Effects of buspirone and diazepam, alone and in combination with alcohol, on skilled performance and evoked potentials

J Clin Psychopharmacol. 1986 Aug;6(4):199-209.


Effects of buspirone, 10 and 20 mg, and diazepam, 10 mg, on skilled performance and evoked responses, as well as their interactions with 0.8 g/kg of alcohol were investigated in 24 healthy men. Alcohol, 0.8 g/kg, caused the greatest performance impairment, followed closely by diazepam. Both doses of buspirone had lesser effects. Buspirone had primarily sedative effects which were short lasting, whereas diazepam impaired tracking and body balance in addition to being sedative. Both anxiolytics showed only slight additive interactions with the present dose of alcohol. A strong drug effect and a lesser but significant alcohol and a drug/alcohol interaction effect were seen on evoked potentials. Diazepam effects on evoked potentials were similar to alcohol, whereas buspirone in some instances appeared to reverse the alcohol effect. Pharmacokinetics of buspirone and diazepam were not significantly affected by concomitant administration of alcohol. The psychomotor side effect profile of a single anxiolytic dose of buspirone is preferable to a single 10-mg dose of diazepam.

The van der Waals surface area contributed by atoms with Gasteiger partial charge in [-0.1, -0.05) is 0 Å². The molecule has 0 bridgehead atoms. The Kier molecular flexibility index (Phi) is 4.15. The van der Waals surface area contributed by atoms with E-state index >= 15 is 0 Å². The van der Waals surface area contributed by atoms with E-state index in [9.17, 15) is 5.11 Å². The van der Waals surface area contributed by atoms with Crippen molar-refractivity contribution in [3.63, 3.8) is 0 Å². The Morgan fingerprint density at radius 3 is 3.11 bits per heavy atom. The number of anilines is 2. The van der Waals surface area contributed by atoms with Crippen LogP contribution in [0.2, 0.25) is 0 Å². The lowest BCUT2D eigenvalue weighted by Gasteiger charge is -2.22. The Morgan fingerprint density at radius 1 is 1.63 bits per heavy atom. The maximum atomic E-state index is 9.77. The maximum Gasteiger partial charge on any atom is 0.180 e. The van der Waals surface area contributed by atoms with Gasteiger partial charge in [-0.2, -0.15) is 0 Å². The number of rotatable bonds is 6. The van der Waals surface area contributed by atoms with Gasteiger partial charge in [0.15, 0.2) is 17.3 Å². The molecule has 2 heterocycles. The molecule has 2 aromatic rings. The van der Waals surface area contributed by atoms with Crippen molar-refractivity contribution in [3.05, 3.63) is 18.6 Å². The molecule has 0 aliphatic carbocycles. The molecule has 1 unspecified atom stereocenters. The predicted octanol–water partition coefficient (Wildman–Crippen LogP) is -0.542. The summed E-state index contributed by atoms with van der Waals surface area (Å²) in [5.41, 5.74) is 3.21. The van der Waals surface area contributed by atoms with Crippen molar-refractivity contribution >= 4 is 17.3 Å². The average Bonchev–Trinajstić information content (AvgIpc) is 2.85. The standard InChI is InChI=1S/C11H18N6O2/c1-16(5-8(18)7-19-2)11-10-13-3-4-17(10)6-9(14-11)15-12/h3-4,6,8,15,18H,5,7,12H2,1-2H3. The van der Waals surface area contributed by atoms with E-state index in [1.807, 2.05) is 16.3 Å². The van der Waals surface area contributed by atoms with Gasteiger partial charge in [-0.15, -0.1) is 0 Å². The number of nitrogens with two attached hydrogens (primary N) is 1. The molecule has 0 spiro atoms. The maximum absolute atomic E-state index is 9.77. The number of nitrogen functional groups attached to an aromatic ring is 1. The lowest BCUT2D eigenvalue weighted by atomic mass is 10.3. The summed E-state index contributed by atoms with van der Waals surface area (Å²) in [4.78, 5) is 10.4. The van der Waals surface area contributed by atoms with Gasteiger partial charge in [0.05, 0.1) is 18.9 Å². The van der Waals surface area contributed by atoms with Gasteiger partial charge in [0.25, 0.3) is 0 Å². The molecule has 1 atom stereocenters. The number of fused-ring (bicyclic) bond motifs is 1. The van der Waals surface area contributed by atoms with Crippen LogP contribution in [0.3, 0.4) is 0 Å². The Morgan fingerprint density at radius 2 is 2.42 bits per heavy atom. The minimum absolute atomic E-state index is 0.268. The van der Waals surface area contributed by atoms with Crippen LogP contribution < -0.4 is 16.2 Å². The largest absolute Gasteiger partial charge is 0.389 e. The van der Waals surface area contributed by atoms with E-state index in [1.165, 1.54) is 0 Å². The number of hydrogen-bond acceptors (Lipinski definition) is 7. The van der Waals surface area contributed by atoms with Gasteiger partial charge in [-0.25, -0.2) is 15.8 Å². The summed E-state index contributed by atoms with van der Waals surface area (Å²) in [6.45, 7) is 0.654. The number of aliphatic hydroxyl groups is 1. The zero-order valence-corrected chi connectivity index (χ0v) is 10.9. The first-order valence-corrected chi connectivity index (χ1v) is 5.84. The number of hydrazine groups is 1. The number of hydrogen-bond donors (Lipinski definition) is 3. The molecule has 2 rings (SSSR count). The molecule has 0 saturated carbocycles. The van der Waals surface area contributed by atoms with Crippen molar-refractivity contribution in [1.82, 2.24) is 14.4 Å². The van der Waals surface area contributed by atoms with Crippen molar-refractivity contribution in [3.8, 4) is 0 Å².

Publication types

  • Clinical Trial
  • Comparative Study
  • Randomized Controlled Trial

MeSH terms

  • Adult
  • Breath Tests
  • Buspirone
  • Diazepam / metabolism
  • Diazepam / pharmacology*
  • Drug Interactions
  • Ethanol / metabolism
  • Ethanol / pharmacology*
  • Evoked Potentials / drug effects*
  • Humans
  • Kinetics
  • Male
  • Psychomotor Performance / drug effects*
  • Pyrimidines / metabolism
  • Pyrimidines / pharmacology*
  • Random Allocation
  • Reaction Time / drug effects


  • Pyrimidines
  • Ethanol
  • Diazepam
  • Buspirone